06 Oct The Thames Estuary welcome Rishi Sunak’s levelling-up plans
Chancellor Rishi Sunak yesterday unveiled his vision for the country’s post-Covid recovery at the Conservative Party Conference, confirming that the Government will focus on “good work, better skills and higher wages” as part of their levelling-up agenda for those at less advantage. He said “[There is an alternative to Labour] An approach focused on good work better skills and higher wages. An approach that says ‘Yes we believe in you. We will help you and you will succeed.”
The Thames Estuary has some of the poorest communities in the country, though this is often overlooked as London’s wealthier parts distract from the areas in need. Kate Willard OBE, Estuary Envoy and Chair of the Thames Estuary Growth Board (TEGB) are helping to fulfil the potential of this region (east London, south Essex and north Kent), by working with local authorities to discern what is needed and lobbying government accordingly.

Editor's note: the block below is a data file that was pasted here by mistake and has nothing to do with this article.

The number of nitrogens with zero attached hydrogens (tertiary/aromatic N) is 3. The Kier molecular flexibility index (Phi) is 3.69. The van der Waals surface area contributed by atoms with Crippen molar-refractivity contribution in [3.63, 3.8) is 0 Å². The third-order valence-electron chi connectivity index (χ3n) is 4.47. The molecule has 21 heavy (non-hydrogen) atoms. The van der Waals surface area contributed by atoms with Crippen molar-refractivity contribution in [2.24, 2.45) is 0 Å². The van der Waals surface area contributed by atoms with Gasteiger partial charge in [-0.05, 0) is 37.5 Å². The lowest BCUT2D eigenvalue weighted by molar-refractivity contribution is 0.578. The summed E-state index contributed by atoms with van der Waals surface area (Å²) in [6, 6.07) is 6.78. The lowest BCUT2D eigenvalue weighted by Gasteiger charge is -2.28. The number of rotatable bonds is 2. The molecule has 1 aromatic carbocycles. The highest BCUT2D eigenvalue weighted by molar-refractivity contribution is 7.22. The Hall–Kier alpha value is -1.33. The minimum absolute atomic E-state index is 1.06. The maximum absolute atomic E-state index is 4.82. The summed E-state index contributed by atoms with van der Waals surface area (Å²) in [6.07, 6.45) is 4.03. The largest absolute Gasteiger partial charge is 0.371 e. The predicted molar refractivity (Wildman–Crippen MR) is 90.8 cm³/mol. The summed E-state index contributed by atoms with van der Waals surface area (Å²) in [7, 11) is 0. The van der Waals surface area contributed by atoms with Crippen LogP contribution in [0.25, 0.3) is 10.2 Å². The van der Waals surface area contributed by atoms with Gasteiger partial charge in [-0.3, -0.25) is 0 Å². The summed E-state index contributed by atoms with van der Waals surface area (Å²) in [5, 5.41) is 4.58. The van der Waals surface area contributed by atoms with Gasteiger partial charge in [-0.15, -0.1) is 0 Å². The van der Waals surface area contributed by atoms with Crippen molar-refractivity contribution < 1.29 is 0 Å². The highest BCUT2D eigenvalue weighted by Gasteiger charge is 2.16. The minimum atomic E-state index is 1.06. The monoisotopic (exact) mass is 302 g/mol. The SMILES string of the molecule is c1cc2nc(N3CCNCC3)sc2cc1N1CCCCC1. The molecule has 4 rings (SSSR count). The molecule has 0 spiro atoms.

Reacting to this news, Kate Willard OBE, Estuary Envoy and Chair of the Thames Estuary Growth Board said “I am delighted to hear Rishi Sunak confirm the Government will focus on “good work, better skills and higher wages” as part of its levelling-up agenda. This is music to our ears, as addressing social inequalities and imbalances is at the heart of what the Thames Estuary Growth Board is trying to achieve. To do this, we first set out to understand what the social inequalities and imbalances are: who they affect, where they are most prominent, how severe the issue is. Understanding at each stage the people at the heart of these issues. Then, we can address these inequalities and come up with practical solutions that truly work for all the people of the Estuary. Our Thames Estuary Levelling Up Data Atlas began this work by mapping deprivation across the Thames Estuary, and our workplan outlines what we will do to deliver the ‘Green Blue’ vision for transforming the Estuary and how we will measure our impact. We are particularly interested to track the impact of ‘Levelling Up’ policies and how they affect Estuary communities.”